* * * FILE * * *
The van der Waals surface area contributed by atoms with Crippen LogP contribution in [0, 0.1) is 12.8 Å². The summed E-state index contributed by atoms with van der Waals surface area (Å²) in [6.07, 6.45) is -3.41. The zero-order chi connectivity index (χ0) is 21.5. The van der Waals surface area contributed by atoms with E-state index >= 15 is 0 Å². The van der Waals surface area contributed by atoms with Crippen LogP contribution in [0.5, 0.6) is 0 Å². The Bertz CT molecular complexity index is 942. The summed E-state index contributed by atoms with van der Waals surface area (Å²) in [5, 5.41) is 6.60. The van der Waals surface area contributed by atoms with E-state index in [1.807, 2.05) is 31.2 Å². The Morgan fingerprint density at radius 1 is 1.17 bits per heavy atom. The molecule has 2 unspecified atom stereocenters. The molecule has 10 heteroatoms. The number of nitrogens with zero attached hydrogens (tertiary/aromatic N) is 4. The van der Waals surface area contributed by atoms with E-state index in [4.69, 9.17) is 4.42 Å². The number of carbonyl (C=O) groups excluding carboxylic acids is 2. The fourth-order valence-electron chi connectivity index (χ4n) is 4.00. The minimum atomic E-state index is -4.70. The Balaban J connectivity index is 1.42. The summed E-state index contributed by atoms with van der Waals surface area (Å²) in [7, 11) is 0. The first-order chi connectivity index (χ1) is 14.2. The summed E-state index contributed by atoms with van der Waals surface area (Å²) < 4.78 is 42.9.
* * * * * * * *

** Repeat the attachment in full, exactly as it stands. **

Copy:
The van der Waals surface area contributed by atoms with Crippen LogP contribution in [0, 0.1) is 12.8 Å². The summed E-state index contributed by atoms with van der Waals surface area (Å²) in [6.07, 6.45) is -3.41. The zero-order chi connectivity index (χ0) is 21.5. The van der Waals surface area contributed by atoms with E-state index >= 15 is 0 Å². The van der Waals surface area contributed by atoms with Crippen LogP contribution in [0.5, 0.6) is 0 Å². The Bertz CT molecular complexity index is 942. The summed E-state index contributed by atoms with van der Waals surface area (Å²) in [5, 5.41) is 6.60. The van der Waals surface area contributed by atoms with E-state index in [1.807, 2.05) is 31.2 Å². The Morgan fingerprint density at radius 1 is 1.17 bits per heavy atom. The molecule has 2 unspecified atom stereocenters. The molecule has 10 heteroatoms. The number of nitrogens with zero attached hydrogens (tertiary/aromatic N) is 4. The van der Waals surface area contributed by atoms with E-state index in [4.69, 9.17) is 4.42 Å². The number of carbonyl (C=O) groups excluding carboxylic acids is 2. The fourth-order valence-electron chi connectivity index (χ4n) is 4.00. The minimum atomic E-state index is -4.70. The Balaban J connectivity index is 1.42. The summed E-state index contributed by atoms with van der Waals surface area (Å²) in [7, 11) is 0. The first-order chi connectivity index (χ1) is 14.2. The summed E-state index contributed by atoms with van der Waals surface area (Å²) < 4.78 is 42.9.